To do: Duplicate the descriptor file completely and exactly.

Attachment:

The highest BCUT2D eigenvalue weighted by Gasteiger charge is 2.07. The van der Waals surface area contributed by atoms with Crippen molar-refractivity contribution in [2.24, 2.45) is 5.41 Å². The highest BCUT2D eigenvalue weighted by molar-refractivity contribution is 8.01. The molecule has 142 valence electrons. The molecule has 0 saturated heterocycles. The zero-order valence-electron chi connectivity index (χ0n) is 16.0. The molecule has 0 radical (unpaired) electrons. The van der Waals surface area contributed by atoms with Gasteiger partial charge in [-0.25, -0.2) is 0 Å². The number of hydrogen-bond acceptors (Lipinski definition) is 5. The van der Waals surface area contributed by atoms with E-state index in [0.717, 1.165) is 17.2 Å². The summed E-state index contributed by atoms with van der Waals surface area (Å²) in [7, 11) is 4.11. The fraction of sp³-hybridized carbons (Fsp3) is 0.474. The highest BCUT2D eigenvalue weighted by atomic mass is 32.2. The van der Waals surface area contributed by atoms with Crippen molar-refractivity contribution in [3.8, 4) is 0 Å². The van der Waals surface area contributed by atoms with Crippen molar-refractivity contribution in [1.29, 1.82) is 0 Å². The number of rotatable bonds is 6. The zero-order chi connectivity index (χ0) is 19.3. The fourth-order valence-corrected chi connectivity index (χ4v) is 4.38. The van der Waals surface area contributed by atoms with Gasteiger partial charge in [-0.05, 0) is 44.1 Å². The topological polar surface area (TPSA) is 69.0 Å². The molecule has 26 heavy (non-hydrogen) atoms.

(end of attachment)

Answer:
The highest BCUT2D eigenvalue weighted by Gasteiger charge is 2.07. The van der Waals surface area contributed by atoms with Crippen molar-refractivity contribution in [2.24, 2.45) is 5.41 Å². The highest BCUT2D eigenvalue weighted by molar-refractivity contribution is 8.01. The molecule has 142 valence electrons. The molecule has 0 saturated heterocycles. The zero-order valence-electron chi connectivity index (χ0n) is 16.0. The molecule has 0 radical (unpaired) electrons. The van der Waals surface area contributed by atoms with Gasteiger partial charge in [-0.25, -0.2) is 0 Å². The number of hydrogen-bond acceptors (Lipinski definition) is 5. The van der Waals surface area contributed by atoms with E-state index in [0.717, 1.165) is 17.2 Å². The summed E-state index contributed by atoms with van der Waals surface area (Å²) in [7, 11) is 4.11. The fraction of sp³-hybridized carbons (Fsp3) is 0.474. The highest BCUT2D eigenvalue weighted by atomic mass is 32.2. The van der Waals surface area contributed by atoms with Crippen molar-refractivity contribution in [3.8, 4) is 0 Å². The van der Waals surface area contributed by atoms with Crippen molar-refractivity contribution in [1.29, 1.82) is 0 Å². The number of rotatable bonds is 6. The zero-order chi connectivity index (χ0) is 19.3. The fourth-order valence-corrected chi connectivity index (χ4v) is 4.38. The van der Waals surface area contributed by atoms with Gasteiger partial charge in [-0.05, 0) is 44.1 Å². The topological polar surface area (TPSA) is 69.0 Å². The molecule has 26 heavy (non-hydrogen) atoms.